Abyssal Hill Segmentation - Quantitative-Analysis of the East Pacific Rise Flanks 7-Degrees-S-9-Degrees-S

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Journal of Geophysical Research-Solid Earth
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Aug 10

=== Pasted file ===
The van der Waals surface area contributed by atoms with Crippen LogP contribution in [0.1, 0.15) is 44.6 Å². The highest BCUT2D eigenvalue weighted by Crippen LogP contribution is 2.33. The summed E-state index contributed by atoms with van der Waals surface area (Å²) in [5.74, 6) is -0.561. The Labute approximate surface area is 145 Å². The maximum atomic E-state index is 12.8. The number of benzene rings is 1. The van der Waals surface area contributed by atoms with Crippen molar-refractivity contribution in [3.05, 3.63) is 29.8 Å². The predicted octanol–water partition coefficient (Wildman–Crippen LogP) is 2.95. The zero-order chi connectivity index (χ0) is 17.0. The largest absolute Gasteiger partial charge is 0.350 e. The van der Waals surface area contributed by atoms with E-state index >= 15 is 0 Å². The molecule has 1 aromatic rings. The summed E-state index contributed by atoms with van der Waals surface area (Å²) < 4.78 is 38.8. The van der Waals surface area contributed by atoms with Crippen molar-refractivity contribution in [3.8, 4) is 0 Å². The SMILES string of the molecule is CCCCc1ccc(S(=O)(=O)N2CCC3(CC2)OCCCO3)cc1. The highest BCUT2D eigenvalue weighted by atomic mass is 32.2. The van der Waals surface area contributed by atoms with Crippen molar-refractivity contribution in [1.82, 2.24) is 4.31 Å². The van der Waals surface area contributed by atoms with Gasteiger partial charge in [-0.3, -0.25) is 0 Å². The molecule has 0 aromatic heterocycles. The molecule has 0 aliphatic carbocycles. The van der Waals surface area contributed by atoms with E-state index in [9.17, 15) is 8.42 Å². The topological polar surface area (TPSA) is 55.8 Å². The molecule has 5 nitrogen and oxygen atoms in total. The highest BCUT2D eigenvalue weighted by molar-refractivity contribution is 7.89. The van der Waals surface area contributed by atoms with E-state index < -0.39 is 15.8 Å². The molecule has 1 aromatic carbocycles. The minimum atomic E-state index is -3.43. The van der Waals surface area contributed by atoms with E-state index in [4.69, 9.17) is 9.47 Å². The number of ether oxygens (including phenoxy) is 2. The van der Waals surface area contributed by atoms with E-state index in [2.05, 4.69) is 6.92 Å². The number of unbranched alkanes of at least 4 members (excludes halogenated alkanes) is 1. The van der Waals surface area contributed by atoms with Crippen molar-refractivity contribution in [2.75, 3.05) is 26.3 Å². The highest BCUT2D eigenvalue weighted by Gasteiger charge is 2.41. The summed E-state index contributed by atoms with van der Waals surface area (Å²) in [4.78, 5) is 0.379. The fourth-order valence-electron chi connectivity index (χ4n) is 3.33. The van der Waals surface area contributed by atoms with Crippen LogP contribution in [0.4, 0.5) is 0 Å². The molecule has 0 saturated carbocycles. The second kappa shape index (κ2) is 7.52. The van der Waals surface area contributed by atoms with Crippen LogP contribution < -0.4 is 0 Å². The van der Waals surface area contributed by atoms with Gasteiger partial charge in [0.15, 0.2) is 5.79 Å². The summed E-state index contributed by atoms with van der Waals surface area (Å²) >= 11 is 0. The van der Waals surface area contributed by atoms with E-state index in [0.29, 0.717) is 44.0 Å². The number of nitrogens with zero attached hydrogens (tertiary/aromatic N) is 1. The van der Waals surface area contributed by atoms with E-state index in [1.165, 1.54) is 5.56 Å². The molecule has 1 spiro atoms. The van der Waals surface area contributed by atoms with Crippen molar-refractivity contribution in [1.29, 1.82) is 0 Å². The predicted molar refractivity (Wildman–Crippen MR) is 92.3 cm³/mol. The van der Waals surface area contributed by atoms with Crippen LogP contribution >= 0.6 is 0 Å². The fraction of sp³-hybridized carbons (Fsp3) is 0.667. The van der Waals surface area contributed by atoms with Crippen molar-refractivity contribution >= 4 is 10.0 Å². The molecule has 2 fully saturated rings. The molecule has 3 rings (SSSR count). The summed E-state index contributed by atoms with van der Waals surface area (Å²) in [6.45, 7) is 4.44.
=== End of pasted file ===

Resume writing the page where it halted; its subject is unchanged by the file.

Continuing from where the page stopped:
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The recent R/V Maurice Ewing EW9105 Hydrosweep survey of the Fast Pacific Rise (EPR) and adjacent flanks between 7-degrees-S and 9-degrees-S provides an excellent opportunity to explore the causal relationship between the ridge and the abyssal hills which form on its flanks. These data cover 100% of the flanking abyssal hills to 115 km on either side of the axis. We apply the methodology of Goff and Jordan (1988) for estimating statistical characteristics of abyssal hill morphology (rms height, characteristic lengths and widths, plan view aspect ratio, azimuthal orientation, and fractal dimension). Principal observations include the following: (1) the rms height of abyssal hill morphology is negatively correlated with the width of the 5- to 20-km-wide crestal high, consistent with the observations of Goff (1991) for northern EPR abyssal hill morphology; (2) the characteristic abyssal hill width displays no systematic variation with position relative to ridge segmentation within the EW9105 survey area, in contrast with observations of Goff (1991) for northern EPR abyssal hill morphology in which characteristic widths tend to be smallest at segment ends and largest toward the middle of segments; (3) abyssal hill rms heights and characteristic widths are very large just north of a counterclockwise rotating ''nannoplate'', suggesting that the overlap region is being pushed northward in response to microplate-style tectonics; and (4) within the 7-degrees-12'S-8-degrees-38'S segment, abyssal hill lineaments are generally parallel to the ridge axis, while south of this area, abyssal hill lineaments rotate with a larger ''radius of curvature'' than does the EPR axis approaching the EPR-Wilkes ridge-transform intersection.


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